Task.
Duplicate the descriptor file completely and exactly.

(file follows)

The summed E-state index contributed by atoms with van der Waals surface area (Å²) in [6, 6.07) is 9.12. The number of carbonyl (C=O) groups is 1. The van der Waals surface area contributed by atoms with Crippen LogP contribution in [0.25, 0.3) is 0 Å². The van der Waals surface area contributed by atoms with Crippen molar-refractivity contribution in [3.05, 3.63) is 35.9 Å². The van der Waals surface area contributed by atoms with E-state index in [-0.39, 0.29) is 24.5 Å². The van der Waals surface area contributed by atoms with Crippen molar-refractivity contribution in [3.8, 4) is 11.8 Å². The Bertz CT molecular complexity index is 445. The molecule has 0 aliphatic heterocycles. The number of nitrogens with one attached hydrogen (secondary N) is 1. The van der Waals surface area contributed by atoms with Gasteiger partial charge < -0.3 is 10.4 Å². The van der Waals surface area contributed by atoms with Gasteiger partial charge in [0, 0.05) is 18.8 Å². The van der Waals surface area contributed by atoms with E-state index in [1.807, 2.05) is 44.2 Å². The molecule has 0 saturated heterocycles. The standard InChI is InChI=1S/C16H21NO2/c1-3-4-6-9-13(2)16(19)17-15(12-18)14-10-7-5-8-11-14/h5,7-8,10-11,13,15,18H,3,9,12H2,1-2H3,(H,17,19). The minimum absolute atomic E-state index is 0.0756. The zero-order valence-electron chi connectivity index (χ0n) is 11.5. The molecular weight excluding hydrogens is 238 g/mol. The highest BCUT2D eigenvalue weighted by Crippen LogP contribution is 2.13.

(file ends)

The summed E-state index contributed by atoms with van der Waals surface area (Å²) in [6, 6.07) is 9.12. The number of carbonyl (C=O) groups is 1. The van der Waals surface area contributed by atoms with Crippen LogP contribution in [0.25, 0.3) is 0 Å². The van der Waals surface area contributed by atoms with Crippen molar-refractivity contribution in [3.05, 3.63) is 35.9 Å². The van der Waals surface area contributed by atoms with E-state index in [-0.39, 0.29) is 24.5 Å². The van der Waals surface area contributed by atoms with Crippen molar-refractivity contribution in [3.8, 4) is 11.8 Å². The Bertz CT molecular complexity index is 445. The molecule has 0 aliphatic heterocycles. The number of nitrogens with one attached hydrogen (secondary N) is 1. The van der Waals surface area contributed by atoms with Gasteiger partial charge < -0.3 is 10.4 Å². The van der Waals surface area contributed by atoms with Gasteiger partial charge in [0, 0.05) is 18.8 Å². The van der Waals surface area contributed by atoms with E-state index in [1.807, 2.05) is 44.2 Å². The molecule has 0 saturated heterocycles. The standard InChI is InChI=1S/C16H21NO2/c1-3-4-6-9-13(2)16(19)17-15(12-18)14-10-7-5-8-11-14/h5,7-8,10-11,13,15,18H,3,9,12H2,1-2H3,(H,17,19). The minimum absolute atomic E-state index is 0.0756. The zero-order valence-electron chi connectivity index (χ0n) is 11.5. The molecular weight excluding hydrogens is 238 g/mol. The highest BCUT2D eigenvalue weighted by Crippen LogP contribution is 2.13.